Smooth Coated Griffon Bruxellois
The Griffon Bruxellois comes in two types: rough- or smooth-coated. The distinctive feature of a Griffon dog is its Pug-like face. The nose is quite short and turned up. Large, prominent eyes are another Pug-like feature as is the undershot jaw. This has led some people to liken the Griffon dog face to a monkey. This dog comes in red, black, or black and tan. Adults measure 18-20cm and weigh 2-5kg.
- Category size: Toy
- Grooming requirements: More than once a week
- Shedding: Little
- Allergies: No
- Noise: Not too noisy
- Dog Group Kennel Club: Toy
- Alone: Less than 1 hour
- Other pets: Medium
- Stability as a guard: Medium
The Griffon Bruxellois dog breed is a Belgian breed that was created in the 19th century by crossing Affenpinschers, Pugs and Belgian stable dogs. Hansom cab drivers needed a small, intelligent dog to guard their cabs and dispense with vermin in the stables. The toughness of the street dogs, mixed with the cleverness of the Affenpinschers, proved useful to the cab drivers. Later English Toy Spaniels were bred in to create an almost human-like face for the Griffon and possibly some Yorkshire Terrier was added into the mix.
The Griffon dog is not suggested as a companion for children, as their sometimes rough play can be misconstrued and make the dog fearful and unpredictable around children. Griffon dogs can be stubborn but they are quick to learn and have been trained to do very well in various dog sports. They like to be close to their owner and can be destructive if left alone for long periods of time.
The breed does not have many specific health problems, but as with other breeds of dogs with a relatively flat face, they can be prone to breathing difficulties and eye problems. Like many small breeds, they can suffer from kneecaps that may temporarily slip out of place (luxating patellas). An inherited spinal disorder is recognised in the breed and breeding dogs should therefore be screened for this.
Active and with a terrier streak, the Griffon dog does like a good run but will adapt happily to life in a flat. As a minimum, he needs about half an hour's daily exercise.
Toy dogs have a fast metabolism, meaning they burn energy at a high rate, although their small stomachs mean that they must eat little and often. Small-breed foods are specifically designed with appropriate levels of key nutrients and smaller kibble sizes to suit smaller mouths. This also encourages chewing and improves digestion.
In the rough coats, there is a bit more length at the cheeks, chin, nose and eyes. Care of the coat is not extensive. Rough coats should be plucked three times a year, except for the facial hair, which should be scissor-trimmed. Facial hair should be combed regularly to remove particles of food. Smooth-coated dogs shed a great deal and a grooming mitt should be used quite often to remove dead hairs. Both varieties can do with having the folds cleaned frequently.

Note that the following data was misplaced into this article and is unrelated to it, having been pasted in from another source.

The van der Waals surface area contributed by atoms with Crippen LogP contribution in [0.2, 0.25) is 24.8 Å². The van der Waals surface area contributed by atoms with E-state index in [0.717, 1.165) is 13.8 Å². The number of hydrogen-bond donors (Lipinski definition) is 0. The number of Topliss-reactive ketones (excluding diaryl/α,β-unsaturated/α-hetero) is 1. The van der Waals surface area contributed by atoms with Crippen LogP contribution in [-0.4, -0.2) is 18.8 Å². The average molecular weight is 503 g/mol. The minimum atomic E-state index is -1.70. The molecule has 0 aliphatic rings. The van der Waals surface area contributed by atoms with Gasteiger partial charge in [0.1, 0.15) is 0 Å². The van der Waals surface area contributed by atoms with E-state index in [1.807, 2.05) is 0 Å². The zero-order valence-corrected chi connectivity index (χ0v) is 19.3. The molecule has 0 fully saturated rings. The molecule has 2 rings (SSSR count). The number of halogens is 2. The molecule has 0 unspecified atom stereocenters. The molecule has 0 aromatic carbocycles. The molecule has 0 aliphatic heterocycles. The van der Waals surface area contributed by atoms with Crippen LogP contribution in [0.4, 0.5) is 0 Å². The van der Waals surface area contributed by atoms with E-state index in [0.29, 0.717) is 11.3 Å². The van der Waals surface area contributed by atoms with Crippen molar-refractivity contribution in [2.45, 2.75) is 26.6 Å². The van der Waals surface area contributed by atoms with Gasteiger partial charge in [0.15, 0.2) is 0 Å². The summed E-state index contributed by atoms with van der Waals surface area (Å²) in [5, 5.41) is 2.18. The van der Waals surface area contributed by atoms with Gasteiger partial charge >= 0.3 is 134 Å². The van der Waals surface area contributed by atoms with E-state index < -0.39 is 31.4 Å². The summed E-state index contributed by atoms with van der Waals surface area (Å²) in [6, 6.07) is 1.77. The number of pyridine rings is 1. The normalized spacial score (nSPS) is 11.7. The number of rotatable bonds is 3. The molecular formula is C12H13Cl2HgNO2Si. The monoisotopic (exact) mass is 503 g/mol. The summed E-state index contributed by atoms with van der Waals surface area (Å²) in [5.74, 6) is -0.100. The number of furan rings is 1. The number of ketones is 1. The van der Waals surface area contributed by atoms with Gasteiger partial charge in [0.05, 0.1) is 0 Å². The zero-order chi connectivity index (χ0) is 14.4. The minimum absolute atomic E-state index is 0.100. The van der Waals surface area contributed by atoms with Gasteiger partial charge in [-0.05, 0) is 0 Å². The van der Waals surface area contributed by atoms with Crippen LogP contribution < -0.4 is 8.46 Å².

Is this the right dog breed for you?
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What to Consider next
It is incredibly fulfilling to adopt a dog from an animal shelter or rescue organization. It often means offering them a second chance in life. There are many dogs waiting for a loving family, a forever home. Reputable centers will be very careful about matching the right people with the right dogs. Staff learns all they can about the dogs they take in, and will spend time getting to know you, your family and your lifestyle, before they match you with any of their dogs. They’ll also be happy to give you advice and answer any questions you might have before and after the adoption.
Finding a good breeder
If your heart is set on a pedigree puppy, then your best bet is to find a reputable breeder. Contact The Kennel Club or a breed-club secretary who may have a list of litters available, or should be able to put you in contact with breeders in your area. Try to choose a breeder who is part of the Kennel Club’s assured breeder scheme.Visit dog shows to meet breeders in person and inquire about availability of pups of your chosen breed.
Welcoming your dog home
Whether you’re bringing home a tiny puppy or rehoming an adult dog, this is a hugely exciting time for everyone. While you’re waiting for the big day you might need to distract yourself, so luckily there are a few things you need to sort out before you welcome your new arrival. Click here for more information